Welcome to the rehab clinic where sugar addicts learn to go clean

This article was originally published in The Spectator UK

Diet & Fitness, Mind

20th January 2016

We think we know what an addict looks like. It is the emaciated man on a bare mattress in a grotty room, a syringe dangling from his arm. It is the woman who stumbles home every night, who can’t stop having ‘one too many’. It is the bullied teenager who stops eating to get some kind of control over their life. But the guy who has three sugars in his coffee? The busy mum who devours a chocolate bar at the end of the working day? The kid who whines for a cola? The student living off ready meals?

According to Karen Thomson, founder of Cape Town’s Help (Harmony Eating and Lifestyle Program), sugar is as real an addiction as heroin, alcohol or anorexia. The only rehab centre in the world to offer a programme specifically tailored to sugar and carbohydrate addiction, Help uses traditional rehabilitation techniques to treat sugar addiction. ‘When clients arrive they are at rock bottom, like any other addict,’ says Thomson. ‘They are depressed, anxious and hopeless. They have lost their sense of purpose, sense of self and drive to live.’

It’s odd to think of an addict hankering after a cupcake rather than a crack pipe, but increasing evidence seems to show that sugar may trigger the same responses in the brain as more typical sources of addiction. PET scans have shown that the same neural pathways in the brain light up when an obese child is exposed to sugar as when an alcoholic has a drink. (That said, sugar is not classed as an addictive substance — instead, like gambling, its hit of pleasure is merely seen to lead to addictive behaviour.)

The ‘No Sugar’ movement, led by Dr Robert Lustig, has been gaining traction with its claim that sugar is actually the world’s leading health risk, responsible for heart disease, diabetes and obesity. His video Sugar: The Bitter Truth has more than six million views on YouTube. To add credence to their argument, campaigners point to Sweden, where the low-carb/high-fat diet is already long-established, and where rates of obesity have now stabilised.

Increasing numbers of health specialists are recommending we cut down on sugar, too. Mandy Saligari, the founder of the Charter Harley Street rehab centre in London, is one. ‘Addicts tell themselves “I can’t control myself”,’ she says. ‘They find it unbearable to be in their own skin. They would rather have the negative feeling of the thing they use — getting fat, wired, spotty — than tolerate living with their emotions. That is the real damage of addiction.’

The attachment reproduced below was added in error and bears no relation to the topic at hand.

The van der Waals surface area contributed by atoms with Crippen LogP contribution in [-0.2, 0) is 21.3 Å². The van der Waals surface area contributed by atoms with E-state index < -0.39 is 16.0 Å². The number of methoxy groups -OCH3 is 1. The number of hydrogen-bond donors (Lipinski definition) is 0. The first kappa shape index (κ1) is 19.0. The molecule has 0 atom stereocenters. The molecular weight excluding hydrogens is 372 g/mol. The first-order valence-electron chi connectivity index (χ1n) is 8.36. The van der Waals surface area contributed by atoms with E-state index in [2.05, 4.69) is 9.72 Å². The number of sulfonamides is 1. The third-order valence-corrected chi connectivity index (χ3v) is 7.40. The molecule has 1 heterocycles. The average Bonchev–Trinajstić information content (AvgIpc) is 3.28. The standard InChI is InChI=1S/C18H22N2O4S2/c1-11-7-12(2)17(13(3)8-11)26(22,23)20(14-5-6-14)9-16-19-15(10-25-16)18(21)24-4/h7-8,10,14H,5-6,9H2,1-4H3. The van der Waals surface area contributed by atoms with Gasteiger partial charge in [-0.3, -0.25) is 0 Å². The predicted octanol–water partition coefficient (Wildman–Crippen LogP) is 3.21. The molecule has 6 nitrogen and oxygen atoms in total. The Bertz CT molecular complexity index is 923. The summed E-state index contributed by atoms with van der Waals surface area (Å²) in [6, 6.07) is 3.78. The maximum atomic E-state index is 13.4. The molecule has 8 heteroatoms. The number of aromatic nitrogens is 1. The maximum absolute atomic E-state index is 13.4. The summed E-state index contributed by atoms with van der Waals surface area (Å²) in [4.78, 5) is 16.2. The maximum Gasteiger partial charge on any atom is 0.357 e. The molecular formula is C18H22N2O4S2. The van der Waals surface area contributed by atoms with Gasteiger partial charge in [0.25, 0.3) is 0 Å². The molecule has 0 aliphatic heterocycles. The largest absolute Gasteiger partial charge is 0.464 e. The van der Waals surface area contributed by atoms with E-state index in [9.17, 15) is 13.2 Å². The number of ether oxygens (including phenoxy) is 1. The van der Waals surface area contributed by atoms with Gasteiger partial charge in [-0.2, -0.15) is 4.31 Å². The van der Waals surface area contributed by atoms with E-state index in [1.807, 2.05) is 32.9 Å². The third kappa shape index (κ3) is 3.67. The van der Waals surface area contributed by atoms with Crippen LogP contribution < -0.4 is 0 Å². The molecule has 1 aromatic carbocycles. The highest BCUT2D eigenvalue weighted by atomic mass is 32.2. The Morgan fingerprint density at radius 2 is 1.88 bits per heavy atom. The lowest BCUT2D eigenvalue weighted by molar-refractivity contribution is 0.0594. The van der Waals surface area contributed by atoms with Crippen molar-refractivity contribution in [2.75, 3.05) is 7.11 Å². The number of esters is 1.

Although Charter does not treat sugar addiction per se, Saligari believes that it plays a huge role in eating disorders in general, and sometimes even in alcoholism. ‘Alcohol is packed with sugar. When people stop drinking they often turn to fizzy drinks, which leave the neural pathways open for relapse.’

Thomson doesn’t claim that sugar is a problem for everyone, but ‘for certain individuals, this is very real’, she says. One such individual is Amy, 34, based in London. She went to the Help centre when she realised that she had replaced her alcohol and drug addictions with sugar. ‘Even after two years “clean”, I was in a total mess,’ she says. ‘It was like a game of whack-a-mole: one addiction goes down and another pops up.’ She enrolled in the 21-day inpatient programme at Help after reaching a low point and calling a helpline. She describes her state when she arrived: ‘I was broken, lost, full of shame and self-hatred. I was a walking zombie, dead behind the eyes. I had given up on myself.’

Thomson is adamant that sugar addiction is treated in the same way as other addictions at her centre. A recovering alcoholic and cocaine addict herself, she is a proponent of the Minnesota model, otherwise known as 12 steps. The clinic has a 24-hour nursing staff, medical doctor, a detox unit, clinical psychologists, psychiatrists, trauma specialists and addiction counsellors.

The programme itself consists of one-on-one therapy sessions, lectures on nutrition, intensive trauma therapy, group therapy, 12-step facilitation and visits from a dietician. Meals are all prepared and are low-carb, high-fat. A typical menu for a day might be avocado and eggs for breakfast, tuna salad for lunch and chicken curry for supper, with nuts and biltong as snacks. Clearly, relapse is a worrying issue, as sugar is so widely available, but Help offers a comprehensive after-care programme with online support, free Saturday sessions for those who live in Cape Town, Skype calls with counsellors and WhatsApp groups.

Amy was so inspired by Help that she is now training to become a therapist herself, studying for a diploma in therapeutic counselling and working with other sugar addicts. ‘I love being part of the sugar free revolution,’ she says. ‘I feel like a modern-day suffragette. My roar keeps getting louder!’

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